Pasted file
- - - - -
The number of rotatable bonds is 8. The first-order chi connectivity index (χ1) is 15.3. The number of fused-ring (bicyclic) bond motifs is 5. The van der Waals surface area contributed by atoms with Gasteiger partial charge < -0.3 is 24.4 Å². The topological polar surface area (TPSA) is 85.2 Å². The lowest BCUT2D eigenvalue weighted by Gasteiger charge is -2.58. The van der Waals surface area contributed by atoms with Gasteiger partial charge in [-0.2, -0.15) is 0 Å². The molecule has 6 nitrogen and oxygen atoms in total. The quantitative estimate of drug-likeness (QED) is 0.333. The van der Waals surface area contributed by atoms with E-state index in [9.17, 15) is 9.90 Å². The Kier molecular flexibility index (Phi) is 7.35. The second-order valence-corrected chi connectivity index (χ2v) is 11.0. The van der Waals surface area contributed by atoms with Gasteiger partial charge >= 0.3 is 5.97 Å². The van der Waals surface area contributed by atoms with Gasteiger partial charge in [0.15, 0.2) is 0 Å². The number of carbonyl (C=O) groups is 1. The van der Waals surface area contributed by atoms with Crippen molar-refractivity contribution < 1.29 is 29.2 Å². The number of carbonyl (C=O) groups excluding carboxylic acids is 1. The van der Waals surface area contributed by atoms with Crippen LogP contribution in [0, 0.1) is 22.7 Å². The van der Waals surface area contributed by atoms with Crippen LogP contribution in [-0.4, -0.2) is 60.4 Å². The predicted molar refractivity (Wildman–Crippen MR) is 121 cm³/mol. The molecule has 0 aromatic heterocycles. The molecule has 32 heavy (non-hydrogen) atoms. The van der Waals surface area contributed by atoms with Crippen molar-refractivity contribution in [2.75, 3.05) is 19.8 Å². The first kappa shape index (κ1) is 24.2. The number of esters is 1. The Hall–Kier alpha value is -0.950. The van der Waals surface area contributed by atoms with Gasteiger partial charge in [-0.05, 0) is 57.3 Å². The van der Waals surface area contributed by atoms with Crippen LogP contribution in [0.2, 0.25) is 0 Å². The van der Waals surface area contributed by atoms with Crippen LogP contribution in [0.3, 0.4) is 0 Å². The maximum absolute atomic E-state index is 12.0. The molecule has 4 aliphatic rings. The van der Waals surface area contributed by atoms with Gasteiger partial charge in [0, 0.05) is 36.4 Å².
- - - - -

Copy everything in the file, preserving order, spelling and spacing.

The number of rotatable bonds is 8. The first-order chi connectivity index (χ1) is 15.3. The number of fused-ring (bicyclic) bond motifs is 5. The van der Waals surface area contributed by atoms with Gasteiger partial charge < -0.3 is 24.4 Å². The topological polar surface area (TPSA) is 85.2 Å². The lowest BCUT2D eigenvalue weighted by Gasteiger charge is -2.58. The van der Waals surface area contributed by atoms with Gasteiger partial charge in [-0.2, -0.15) is 0 Å². The molecule has 6 nitrogen and oxygen atoms in total. The quantitative estimate of drug-likeness (QED) is 0.333. The van der Waals surface area contributed by atoms with E-state index in [9.17, 15) is 9.90 Å². The Kier molecular flexibility index (Phi) is 7.35. The second-order valence-corrected chi connectivity index (χ2v) is 11.0. The van der Waals surface area contributed by atoms with Gasteiger partial charge >= 0.3 is 5.97 Å². The van der Waals surface area contributed by atoms with Gasteiger partial charge in [0.15, 0.2) is 0 Å². The number of carbonyl (C=O) groups is 1. The van der Waals surface area contributed by atoms with Crippen molar-refractivity contribution < 1.29 is 29.2 Å². The number of carbonyl (C=O) groups excluding carboxylic acids is 1. The van der Waals surface area contributed by atoms with Crippen LogP contribution in [0, 0.1) is 22.7 Å². The van der Waals surface area contributed by atoms with Crippen LogP contribution in [-0.4, -0.2) is 60.4 Å². The predicted molar refractivity (Wildman–Crippen MR) is 121 cm³/mol. The molecule has 0 aromatic heterocycles. The molecule has 32 heavy (non-hydrogen) atoms. The van der Waals surface area contributed by atoms with Crippen molar-refractivity contribution in [2.75, 3.05) is 19.8 Å². The first kappa shape index (κ1) is 24.2. The number of esters is 1. The Hall–Kier alpha value is -0.950. The van der Waals surface area contributed by atoms with Gasteiger partial charge in [-0.05, 0) is 57.3 Å². The van der Waals surface area contributed by atoms with Crippen LogP contribution in [0.2, 0.25) is 0 Å². The van der Waals surface area contributed by atoms with Crippen LogP contribution in [0.3, 0.4) is 0 Å². The maximum absolute atomic E-state index is 12.0. The molecule has 4 aliphatic rings. The van der Waals surface area contributed by atoms with Gasteiger partial charge in [0, 0.05) is 36.4 Å².